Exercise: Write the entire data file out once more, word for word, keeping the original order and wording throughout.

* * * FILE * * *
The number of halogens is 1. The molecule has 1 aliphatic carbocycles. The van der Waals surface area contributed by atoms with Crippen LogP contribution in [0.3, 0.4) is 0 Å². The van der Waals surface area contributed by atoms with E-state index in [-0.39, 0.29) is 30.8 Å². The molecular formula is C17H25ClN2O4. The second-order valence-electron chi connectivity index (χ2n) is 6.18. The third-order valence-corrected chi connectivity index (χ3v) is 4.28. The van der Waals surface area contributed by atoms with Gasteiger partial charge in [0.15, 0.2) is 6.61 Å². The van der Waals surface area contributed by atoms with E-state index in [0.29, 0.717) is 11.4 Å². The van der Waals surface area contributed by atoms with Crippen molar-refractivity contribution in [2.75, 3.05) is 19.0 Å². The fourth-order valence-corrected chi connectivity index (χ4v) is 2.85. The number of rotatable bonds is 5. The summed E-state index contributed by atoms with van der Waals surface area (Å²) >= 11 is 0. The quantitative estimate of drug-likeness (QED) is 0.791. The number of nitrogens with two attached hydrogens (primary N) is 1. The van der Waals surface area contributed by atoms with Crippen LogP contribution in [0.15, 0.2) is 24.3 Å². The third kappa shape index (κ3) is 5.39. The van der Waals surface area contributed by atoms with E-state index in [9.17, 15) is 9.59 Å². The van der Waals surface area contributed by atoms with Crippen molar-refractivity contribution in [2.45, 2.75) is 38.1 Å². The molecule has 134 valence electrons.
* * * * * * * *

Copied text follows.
The number of halogens is 1. The molecule has 1 aliphatic carbocycles. The van der Waals surface area contributed by atoms with Crippen LogP contribution in [0.3, 0.4) is 0 Å². The van der Waals surface area contributed by atoms with E-state index in [-0.39, 0.29) is 30.8 Å². The molecular formula is C17H25ClN2O4. The second-order valence-electron chi connectivity index (χ2n) is 6.18. The third-order valence-corrected chi connectivity index (χ3v) is 4.28. The van der Waals surface area contributed by atoms with Gasteiger partial charge in [0.15, 0.2) is 6.61 Å². The van der Waals surface area contributed by atoms with E-state index in [0.29, 0.717) is 11.4 Å². The van der Waals surface area contributed by atoms with Crippen molar-refractivity contribution in [2.75, 3.05) is 19.0 Å². The fourth-order valence-corrected chi connectivity index (χ4v) is 2.85. The number of rotatable bonds is 5. The summed E-state index contributed by atoms with van der Waals surface area (Å²) >= 11 is 0. The quantitative estimate of drug-likeness (QED) is 0.791. The number of nitrogens with two attached hydrogens (primary N) is 1. The van der Waals surface area contributed by atoms with Crippen LogP contribution in [0.15, 0.2) is 24.3 Å². The third kappa shape index (κ3) is 5.39. The van der Waals surface area contributed by atoms with E-state index in [9.17, 15) is 9.59 Å². The van der Waals surface area contributed by atoms with Crippen molar-refractivity contribution in [2.45, 2.75) is 38.1 Å². The molecule has 134 valence electrons.